One of the most basic and most important flavor builders is a French cooking term or technique called a mirepoix. This one cooking technique will help you a lot to create more flavorful food. All of you should know about it and start using it when cooking, especially for a low sodium diet.
What is a Mirepoix ?
It’s a combination of chopped aromatic vegetables, traditionally onions, carrots and celery. Many countries or regions have their own unique combinations of vegetables which give their recipes their unique flavor. So you can tell Italian food from Spanish. Here we will learn about the French mirepoix.
Mirepoix – or mire poix pronounced (meer pwah), is a French cooking term. This French flavor base is used to increase flavor, aroma and balance. This is where you start building flavor, especially for stocks, soups, stews, gravies and sauces. Also used as a bed to braise and cook meats or fish upon.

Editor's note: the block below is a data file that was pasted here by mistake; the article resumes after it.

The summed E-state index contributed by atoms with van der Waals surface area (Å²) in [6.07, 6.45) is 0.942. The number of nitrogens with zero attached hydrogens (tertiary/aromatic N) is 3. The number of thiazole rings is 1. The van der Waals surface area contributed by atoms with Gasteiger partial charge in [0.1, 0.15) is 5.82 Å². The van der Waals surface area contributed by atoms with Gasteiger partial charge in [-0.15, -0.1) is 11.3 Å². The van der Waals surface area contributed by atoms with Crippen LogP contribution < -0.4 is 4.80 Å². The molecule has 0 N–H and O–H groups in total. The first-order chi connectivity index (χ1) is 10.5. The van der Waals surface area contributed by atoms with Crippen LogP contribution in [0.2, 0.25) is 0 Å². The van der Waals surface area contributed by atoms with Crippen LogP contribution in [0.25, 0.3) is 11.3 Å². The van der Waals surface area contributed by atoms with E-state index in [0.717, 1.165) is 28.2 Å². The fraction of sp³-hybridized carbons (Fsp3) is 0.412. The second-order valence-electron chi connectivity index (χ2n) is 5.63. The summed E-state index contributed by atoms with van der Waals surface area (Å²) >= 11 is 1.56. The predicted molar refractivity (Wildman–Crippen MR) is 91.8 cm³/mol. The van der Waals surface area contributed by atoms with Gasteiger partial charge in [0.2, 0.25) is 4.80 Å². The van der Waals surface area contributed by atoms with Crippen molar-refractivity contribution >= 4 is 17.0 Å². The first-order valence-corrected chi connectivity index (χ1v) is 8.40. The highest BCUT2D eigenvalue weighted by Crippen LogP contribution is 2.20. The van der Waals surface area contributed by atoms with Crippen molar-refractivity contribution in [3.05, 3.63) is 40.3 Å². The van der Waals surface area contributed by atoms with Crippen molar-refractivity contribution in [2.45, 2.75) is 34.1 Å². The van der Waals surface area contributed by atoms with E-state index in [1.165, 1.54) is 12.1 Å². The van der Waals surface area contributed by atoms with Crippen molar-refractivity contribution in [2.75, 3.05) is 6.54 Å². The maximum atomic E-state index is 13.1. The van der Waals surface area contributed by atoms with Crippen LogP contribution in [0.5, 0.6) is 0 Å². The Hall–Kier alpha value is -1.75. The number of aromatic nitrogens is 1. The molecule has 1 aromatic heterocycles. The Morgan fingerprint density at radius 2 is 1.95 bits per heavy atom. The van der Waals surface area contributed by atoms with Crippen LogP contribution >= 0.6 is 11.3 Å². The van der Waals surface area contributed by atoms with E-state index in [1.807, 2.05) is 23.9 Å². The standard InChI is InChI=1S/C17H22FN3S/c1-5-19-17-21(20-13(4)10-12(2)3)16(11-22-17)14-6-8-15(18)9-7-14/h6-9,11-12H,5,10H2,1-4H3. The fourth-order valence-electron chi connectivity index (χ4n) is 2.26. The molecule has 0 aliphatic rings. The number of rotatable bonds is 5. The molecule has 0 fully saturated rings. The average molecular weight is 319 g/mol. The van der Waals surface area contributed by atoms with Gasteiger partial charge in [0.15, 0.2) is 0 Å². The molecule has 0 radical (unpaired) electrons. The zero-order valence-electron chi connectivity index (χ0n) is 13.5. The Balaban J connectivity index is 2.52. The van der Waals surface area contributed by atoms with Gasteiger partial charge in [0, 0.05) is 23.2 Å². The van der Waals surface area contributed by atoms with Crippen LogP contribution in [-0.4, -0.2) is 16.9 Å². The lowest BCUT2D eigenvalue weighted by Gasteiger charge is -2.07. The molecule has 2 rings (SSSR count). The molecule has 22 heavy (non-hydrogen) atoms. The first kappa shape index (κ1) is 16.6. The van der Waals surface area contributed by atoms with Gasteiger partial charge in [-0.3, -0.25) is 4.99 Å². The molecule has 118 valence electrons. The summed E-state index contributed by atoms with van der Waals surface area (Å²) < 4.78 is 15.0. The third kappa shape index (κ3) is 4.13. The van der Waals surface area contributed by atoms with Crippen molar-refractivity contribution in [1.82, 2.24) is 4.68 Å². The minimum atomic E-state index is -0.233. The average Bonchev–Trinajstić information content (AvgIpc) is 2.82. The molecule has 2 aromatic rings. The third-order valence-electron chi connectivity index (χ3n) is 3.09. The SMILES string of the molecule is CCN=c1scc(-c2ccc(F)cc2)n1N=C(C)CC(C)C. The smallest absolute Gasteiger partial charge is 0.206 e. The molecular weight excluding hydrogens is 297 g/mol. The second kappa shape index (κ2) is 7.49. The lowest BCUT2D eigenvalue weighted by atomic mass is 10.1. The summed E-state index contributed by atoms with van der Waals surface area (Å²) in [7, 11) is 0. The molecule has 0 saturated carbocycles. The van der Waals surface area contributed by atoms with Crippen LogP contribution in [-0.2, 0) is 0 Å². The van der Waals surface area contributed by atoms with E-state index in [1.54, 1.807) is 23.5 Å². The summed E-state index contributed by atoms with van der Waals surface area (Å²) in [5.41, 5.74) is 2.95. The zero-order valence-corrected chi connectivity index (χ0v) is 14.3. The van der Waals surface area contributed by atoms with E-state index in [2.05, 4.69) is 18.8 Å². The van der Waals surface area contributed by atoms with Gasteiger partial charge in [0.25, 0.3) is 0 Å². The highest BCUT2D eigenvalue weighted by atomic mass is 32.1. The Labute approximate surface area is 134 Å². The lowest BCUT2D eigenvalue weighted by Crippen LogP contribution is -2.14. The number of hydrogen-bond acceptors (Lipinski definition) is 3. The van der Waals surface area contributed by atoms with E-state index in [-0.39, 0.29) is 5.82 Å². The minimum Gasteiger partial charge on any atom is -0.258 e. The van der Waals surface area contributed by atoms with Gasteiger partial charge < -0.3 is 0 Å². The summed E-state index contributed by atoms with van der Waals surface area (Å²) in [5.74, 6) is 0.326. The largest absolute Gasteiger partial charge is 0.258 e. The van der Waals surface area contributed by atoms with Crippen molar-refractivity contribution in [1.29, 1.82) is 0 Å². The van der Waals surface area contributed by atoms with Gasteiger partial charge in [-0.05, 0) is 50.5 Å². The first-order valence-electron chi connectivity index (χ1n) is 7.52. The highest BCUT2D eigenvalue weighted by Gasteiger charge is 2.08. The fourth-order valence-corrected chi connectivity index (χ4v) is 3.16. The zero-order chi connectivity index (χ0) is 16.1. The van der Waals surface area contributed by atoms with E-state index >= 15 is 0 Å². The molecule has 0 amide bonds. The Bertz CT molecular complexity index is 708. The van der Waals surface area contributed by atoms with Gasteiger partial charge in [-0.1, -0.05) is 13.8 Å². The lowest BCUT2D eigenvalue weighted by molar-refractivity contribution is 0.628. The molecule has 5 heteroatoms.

Mirepoix is simply onions, carrots and celery. Two parts onion, one part carrot and one part celery, all chopped the same size for even cooking. This can be large or small depending on what you are preparing. Then usually sautéed or sweat in unsalted butter, olive oil or a combination of the two, to soften the vegetables and start the flavor building process. Then other ingredients are added to your mirepoix base like herbs, spices, seasonings, water, wine, stock, additional vegetables, meats, legumes, etc.
There can be variations but the basic traditional Mirepoix recipe is:
1 cup onion, (about 1 large) peeled and chopped
½ cup carrot, (about 1 medium) trimmed, peeled and chopped
½ cup celery, (about 1 large stalk), trimmed and chopped (the darker the green the better the flavor, and yes, you can have celery on a low sodium diet as an average stalk of celery has only about 35 milligrams of natural occurring sodium), and you don’t usually eat a whole stalk.
Note: Mirepoix is more about percentages than exact measurements.
Look upon your cutting board and see the mound of chopped onion. The carrot and celery should each be the same size mounds which together will be equal to the mound of onions.
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